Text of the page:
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Richard Feinmann: Fear of HIV lessening and incidence rising

7 Jun, 10 | by BMJ

Richard FeinmannThere is increasing evidence that for cultural reasons, women are unlikely to use condoms if their family planning method was satisfied through a long acting reversible contraceptive (LARC) and that women were more likely to have concurrent partners if the risk of pregnancy was so effectively removed with a LARC.

Uganda seemed very successful in reducing HIV infection with a strong message that AIDS kills. The ABC method of Abstinence, Be faithful and use Condoms seemed to work. People were so afraid of the disease and as every family lost relatives, the prevalence fell to 6.4%. But it has stagnated there and may be starting to rise. Money poured in from donors and about 200,000 Ugandans are now on antiretrovirals. Donors now seem to have had enough. They are saying that the message must be prevention, because although HIV can be treated, it is lifelong treatment and the money is not available to treat everyone.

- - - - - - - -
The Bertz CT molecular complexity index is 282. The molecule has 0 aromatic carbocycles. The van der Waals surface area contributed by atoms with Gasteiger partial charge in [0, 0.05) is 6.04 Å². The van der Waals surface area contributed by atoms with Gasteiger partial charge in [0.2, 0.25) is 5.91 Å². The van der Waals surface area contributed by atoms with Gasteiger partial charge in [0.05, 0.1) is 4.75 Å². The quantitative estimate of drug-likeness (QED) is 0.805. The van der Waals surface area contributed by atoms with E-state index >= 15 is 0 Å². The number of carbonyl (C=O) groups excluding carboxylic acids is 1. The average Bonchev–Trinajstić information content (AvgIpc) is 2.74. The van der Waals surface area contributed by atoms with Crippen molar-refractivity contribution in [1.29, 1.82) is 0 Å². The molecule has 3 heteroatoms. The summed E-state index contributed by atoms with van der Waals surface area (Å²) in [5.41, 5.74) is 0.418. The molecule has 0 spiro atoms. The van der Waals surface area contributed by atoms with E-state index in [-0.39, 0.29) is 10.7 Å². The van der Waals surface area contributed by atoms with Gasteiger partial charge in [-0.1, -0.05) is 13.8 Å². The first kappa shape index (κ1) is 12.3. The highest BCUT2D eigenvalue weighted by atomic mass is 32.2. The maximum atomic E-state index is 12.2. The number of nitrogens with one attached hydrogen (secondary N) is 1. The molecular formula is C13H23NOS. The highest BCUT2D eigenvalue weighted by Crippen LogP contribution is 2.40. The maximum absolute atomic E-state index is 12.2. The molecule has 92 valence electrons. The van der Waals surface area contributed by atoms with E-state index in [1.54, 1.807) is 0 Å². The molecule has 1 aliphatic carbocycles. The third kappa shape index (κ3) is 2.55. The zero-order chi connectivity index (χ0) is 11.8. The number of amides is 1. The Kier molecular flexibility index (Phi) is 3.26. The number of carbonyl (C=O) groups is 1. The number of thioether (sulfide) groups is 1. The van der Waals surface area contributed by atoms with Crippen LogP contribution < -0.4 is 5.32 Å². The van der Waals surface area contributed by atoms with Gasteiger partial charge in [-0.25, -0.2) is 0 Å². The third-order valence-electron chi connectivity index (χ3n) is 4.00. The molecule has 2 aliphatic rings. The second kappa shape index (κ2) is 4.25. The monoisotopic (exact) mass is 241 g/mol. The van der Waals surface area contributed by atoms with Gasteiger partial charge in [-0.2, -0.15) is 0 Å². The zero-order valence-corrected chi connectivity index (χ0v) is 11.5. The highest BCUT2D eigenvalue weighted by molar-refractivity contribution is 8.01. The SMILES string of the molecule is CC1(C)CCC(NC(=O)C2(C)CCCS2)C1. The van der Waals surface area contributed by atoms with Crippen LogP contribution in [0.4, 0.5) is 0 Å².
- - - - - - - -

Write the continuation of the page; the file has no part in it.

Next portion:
In a male dominated continent where men prefer not to use condoms and women often do not feel empowered to then refuse sex, this is a worrying situation. It is made much more worrying if the belief is that the effect of becoming pregnant is much more serious than getting AIDS. 

Maybe the message will have to change back to AIDS KILLS.

Richard Feinmann is a 63 year old general and chest physician who retired a bit early after a serious health scare. He felt he had more to give and jumped at the chance to work with his health visitor wife in Uganda.

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  • Legra

    …..and in delivering the message it may be best to focus on the young ones; getting adults to change attitudes is always a huge challenge. -Leroy

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